I can already tell that you guys are rolling your eyes at me. And yet, you clicked on the article, so you’re ready to be convinced.
Well, I’m only too happy to oblige in reminding everyone repesent that there is a Person for everyone out there. Not necessarily a one-size-fits-all soulmate that aligns perfectly with every aspect of your being, but you don’t even know yourself yet, how could we expect someone else to?
What I’m saying is, we’ve all been so enduringly taught to subscribe to the need to find flaws in ourselves. Basically, any deviation from what has been established as the norm (straight white, rich male) is painted unalterably as a flaw. Sometimes, the flaw can be fixed; solved with some capitalistic consumption and confidence. Other times, however, we absorb into our personality a defence mechanism whereby we can protect ourselves with self-deprecating humour and a tendency towards isolating ourselves when things get hard.
As a result of all of this, many of us have been conditioned to view our flaws as things people can use against us. Weaknesses that make us unloveable or undesirable, or fundamentally unworthy.
Hang tight, dear readers, because I’m about to go on a deep dive into everyone’s diary entries from 2012 to present…
“I’m not good enough. Attractive enough. No one will ever know me. No one will ever love me”
Sound familiar? Don’t worry, we all had that grunge emo phase where the world didn’t make sense and we didn’t know who or what we were in relation to the big machine of socio-economic players. To be quite frank, I probably don’t fully know who I am even today. What I do know, is that love is out there, always.
It’s not a finite resource, the fact that other people, with different traits than you have it, doesn’t mean that it’s not there for you too. Like Karl Marx said, ‘seize the means of love’. Well, something like that. I didn’t major in economics, lol. But you get my drift.
That’s all well and good saying it, but how do you know?
A quick and easily googleable statistic for you guys: there are approximately 7.7 billion people in the world.
Depending on which way you swing, your geographical location, and sexual orientation, you’ve got a few billion at your disposal. Yes, you can’t see all of them or know or even conceive of such a huge number, but it’s good news. When we feel alone or unloveable, we would do well to remember that in a batting average out of that many people, all of whom are looking for love just like we are, we’re bound to hit a few home runs.
You probably have a few stadiums worth of people that would love to get to know you. We are just taught from day one that unless you look like 90s Jennifer Anniston, it’s a no go. Well, my friends, most of us don’t look like 2019 Jen, and there’s nothing wrong with that. But yet, people still find love. People open their hearts and are willing to fall flat on their face and get hurt because they know it’s worth it.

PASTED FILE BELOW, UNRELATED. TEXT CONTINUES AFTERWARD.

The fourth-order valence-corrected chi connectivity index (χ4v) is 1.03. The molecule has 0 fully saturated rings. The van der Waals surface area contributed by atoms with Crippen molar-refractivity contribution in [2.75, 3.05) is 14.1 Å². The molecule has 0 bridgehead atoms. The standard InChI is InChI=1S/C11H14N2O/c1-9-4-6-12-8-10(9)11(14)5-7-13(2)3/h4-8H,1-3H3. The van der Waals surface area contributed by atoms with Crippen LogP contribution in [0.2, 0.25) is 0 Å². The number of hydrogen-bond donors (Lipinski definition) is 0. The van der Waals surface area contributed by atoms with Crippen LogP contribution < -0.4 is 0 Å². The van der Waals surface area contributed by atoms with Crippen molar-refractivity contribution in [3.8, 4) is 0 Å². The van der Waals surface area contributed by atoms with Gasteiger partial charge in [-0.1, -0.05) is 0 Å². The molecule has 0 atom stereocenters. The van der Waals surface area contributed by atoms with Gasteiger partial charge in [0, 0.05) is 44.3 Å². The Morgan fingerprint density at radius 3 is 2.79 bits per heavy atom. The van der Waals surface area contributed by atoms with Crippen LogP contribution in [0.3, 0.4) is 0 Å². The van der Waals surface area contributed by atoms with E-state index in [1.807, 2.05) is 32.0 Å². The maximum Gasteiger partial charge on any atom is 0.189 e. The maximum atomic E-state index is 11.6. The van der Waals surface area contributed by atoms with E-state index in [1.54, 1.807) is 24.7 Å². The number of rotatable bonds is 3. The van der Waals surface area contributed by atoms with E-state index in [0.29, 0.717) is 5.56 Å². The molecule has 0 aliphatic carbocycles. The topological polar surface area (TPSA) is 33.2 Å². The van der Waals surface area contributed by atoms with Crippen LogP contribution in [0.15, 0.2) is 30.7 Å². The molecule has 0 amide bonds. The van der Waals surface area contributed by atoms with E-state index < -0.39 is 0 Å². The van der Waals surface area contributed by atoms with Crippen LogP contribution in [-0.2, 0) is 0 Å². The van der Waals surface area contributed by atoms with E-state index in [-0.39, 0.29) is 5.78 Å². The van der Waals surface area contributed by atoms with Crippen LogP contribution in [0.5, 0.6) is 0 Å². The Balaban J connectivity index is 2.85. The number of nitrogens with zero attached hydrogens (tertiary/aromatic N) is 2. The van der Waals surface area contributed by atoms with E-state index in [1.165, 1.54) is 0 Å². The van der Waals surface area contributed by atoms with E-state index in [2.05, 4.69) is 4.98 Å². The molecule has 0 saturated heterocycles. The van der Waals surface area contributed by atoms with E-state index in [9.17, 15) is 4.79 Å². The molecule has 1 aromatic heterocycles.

Two facts: life is hard. Love is hard. But both are endurable with support.
Even if you think you don’t have a person that would drop everything for you, you do. Simple as. Your mother, father, grandparents or cousins. Friends. Co-workers. People on the street. Even if you don’t believe me, support hotlines are available, so are resources on the internet.
I suppose that the point I’m building to here is that everyone feels worthless at some point in their life. Maybe it’s because we don’t feel productive. Well, what does being ‘productive’ even mean? It’s just a way for capitalism to keep us in place and organise our leisure time. To convince us that our problems can be solved by consuming more goods and services. A means of control, therefore, is convincing us that we aren’t good enough.
Here’s the kicker though: if everyone feels loveless and incapable of love, how are so many people happily in relationships? Everyone is insecure about themselves, but we’re all much more complimentary and forgiving to everyone else around us.
Therefore, if everyone is willing to forgive the perceived imperfections of people around us, then we’re all worthy of love. We know if we’re ready to be in a relationship, yet we don’t recognise that other people are the same.
They are ready to fall in love with us, we just need to give them the chance.
We also decimate our own self worth in the way we dismiss our talents – the very talents that everyone around us can see, clear as day. We forget that not everyone can write as well as we can, or that people can’t memorise facts just at the drop of a hat. Indeed, all of the skills in the humanities or arts seem to be ignored as just basic skills, or things that we all should have anyway.
Moreover, in areas where we may be less talented or capable, it’s viewed as a flaw or framed as though we are unintelligent. In reality, different people offer different things, but certain scientific or mathematical skills are just valued more highly than others.
But note that everyone wants different things.
Therefore, it stands to reason that, even though you may express your emotions or affection in a certain way, other people might be sending you signals of interest right back but you just don’t recognise them for what they are. As such, we are blinded by our own perceptions.
But the perception that we aren’t valid isn’t our perception at all. It’s foisted upon us. Leave that behind, friends.
Let me put the matter to bed, once and for all.
You are worthy of being loved, and you will be. Period